Filemu Ta’uneia and her family’s everyday life is a struggle.
Drinking water from a rusted barrel, living off taro and bananas, sleeping on a wooden floor with candles at night, are part of their everyday life.
The 32-year-old mother from Falemauga was preparing her Sunday umu when the Village Voice team visited her residence yesterday.
Mrs. Ta’uneia and her husband have a seven-year-old son and they live in a small broken house, covered with tarp and iron roofing.
“This is our humble home, it is not much, but what can you do when you’re poor.”
“As you can see our house is almost falling apart, but so long as we have a roof over our heads, we can’t really complain.”
“The roof is leaking due to the hole, but we put a plastic barrel to collect the water.”
“This is where we eat and also where we sleep,” she told the Village Voice team.
The mother said they have requested for a water tank for more than three years now.
“I don’t know what the criterias are for families to get water tanks, but our family has yet to get one.”
“So we use these two metal barrels to store rainwater, it’s rusty, but I don’t know where we can get some barrels.”
“If it doesn’t rain then we get water from our pastor’s house next door, they have been very kind to us.”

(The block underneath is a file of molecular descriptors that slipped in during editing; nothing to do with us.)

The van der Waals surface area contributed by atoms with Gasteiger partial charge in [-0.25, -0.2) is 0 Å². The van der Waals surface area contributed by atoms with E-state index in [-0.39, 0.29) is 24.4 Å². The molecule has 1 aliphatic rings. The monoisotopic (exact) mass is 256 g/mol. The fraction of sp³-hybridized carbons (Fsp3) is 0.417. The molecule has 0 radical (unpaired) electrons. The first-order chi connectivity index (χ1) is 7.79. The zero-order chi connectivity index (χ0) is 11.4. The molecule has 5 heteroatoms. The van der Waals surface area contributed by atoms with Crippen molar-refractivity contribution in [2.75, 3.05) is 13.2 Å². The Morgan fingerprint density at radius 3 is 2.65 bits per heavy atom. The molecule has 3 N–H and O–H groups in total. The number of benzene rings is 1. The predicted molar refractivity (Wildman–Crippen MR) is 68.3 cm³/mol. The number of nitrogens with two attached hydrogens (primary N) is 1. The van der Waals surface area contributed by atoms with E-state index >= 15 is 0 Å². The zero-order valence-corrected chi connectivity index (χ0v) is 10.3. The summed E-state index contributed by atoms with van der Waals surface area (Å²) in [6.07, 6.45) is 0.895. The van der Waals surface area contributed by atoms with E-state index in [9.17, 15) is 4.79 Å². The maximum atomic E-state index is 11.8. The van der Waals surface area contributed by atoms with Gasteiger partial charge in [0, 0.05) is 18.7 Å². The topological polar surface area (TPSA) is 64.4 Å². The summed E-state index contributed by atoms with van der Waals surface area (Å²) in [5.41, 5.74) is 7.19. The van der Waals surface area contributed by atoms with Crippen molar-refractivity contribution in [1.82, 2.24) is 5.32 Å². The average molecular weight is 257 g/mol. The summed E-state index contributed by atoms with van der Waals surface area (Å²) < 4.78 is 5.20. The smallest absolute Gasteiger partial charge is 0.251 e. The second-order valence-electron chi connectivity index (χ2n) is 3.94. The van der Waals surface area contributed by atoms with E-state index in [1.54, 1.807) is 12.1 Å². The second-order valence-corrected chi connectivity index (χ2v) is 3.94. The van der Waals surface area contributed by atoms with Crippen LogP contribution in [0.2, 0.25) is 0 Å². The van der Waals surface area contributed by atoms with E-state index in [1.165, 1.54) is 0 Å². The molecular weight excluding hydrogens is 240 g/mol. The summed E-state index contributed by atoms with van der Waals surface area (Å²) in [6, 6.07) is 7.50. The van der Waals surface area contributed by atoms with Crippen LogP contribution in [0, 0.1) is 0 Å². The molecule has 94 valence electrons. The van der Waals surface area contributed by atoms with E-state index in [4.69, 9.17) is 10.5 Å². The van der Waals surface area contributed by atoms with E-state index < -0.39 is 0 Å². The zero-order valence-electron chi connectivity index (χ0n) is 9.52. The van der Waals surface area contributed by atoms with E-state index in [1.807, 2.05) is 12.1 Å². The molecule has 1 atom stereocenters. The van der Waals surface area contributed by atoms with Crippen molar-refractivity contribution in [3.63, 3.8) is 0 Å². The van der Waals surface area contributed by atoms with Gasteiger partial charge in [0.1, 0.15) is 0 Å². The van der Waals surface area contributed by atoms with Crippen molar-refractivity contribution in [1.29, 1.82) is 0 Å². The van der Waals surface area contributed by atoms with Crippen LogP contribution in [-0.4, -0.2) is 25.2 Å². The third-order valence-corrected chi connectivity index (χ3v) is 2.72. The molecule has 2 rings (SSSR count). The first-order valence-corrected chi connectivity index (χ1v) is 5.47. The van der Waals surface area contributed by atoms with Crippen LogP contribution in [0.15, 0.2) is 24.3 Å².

Asked if they have electricity, Mrs. Ta’uneia said they use candles for evening meals.
“We have been living here for more than three years without electricity, but then we can’t even afford the connection fee for electricity,” she said.
“Rain for us is like winning the lotto,” she said laughing.
“Our family needs a water tank as you see the condition of the two barrels we have, it’s rusty but again, we use what we have.”
Mrs. Ta’uneia dreams of having a house with doors and windows.
“One can only wish to have a proper house to raise a family, one with doors and actual windows.”
The current shack Mrs. Ta’uneia and her family live in has the kitchen on the right and it is close to where the family eats and sleeps.
The floor is not cemented but has rocks, and the roof is partially covered with tarp and the body of the house is covered with iron roofing.
“My shack is relatively small and we eat where we sleep, maybe when my son grows up, he can build me a house.”
“My husband and I work on the farm, we sell our produce at the market and the money goes to chemicals to help with the farm,” she said.
“I am not ashamed to say that our family does not have a toilet, we take care of business in the bush and it’s been like this for more than three years. I wish there was something we could do to at least have a toilet, but again there is no money,” she said.
If you want to help this family, you can reach them on 720-7321.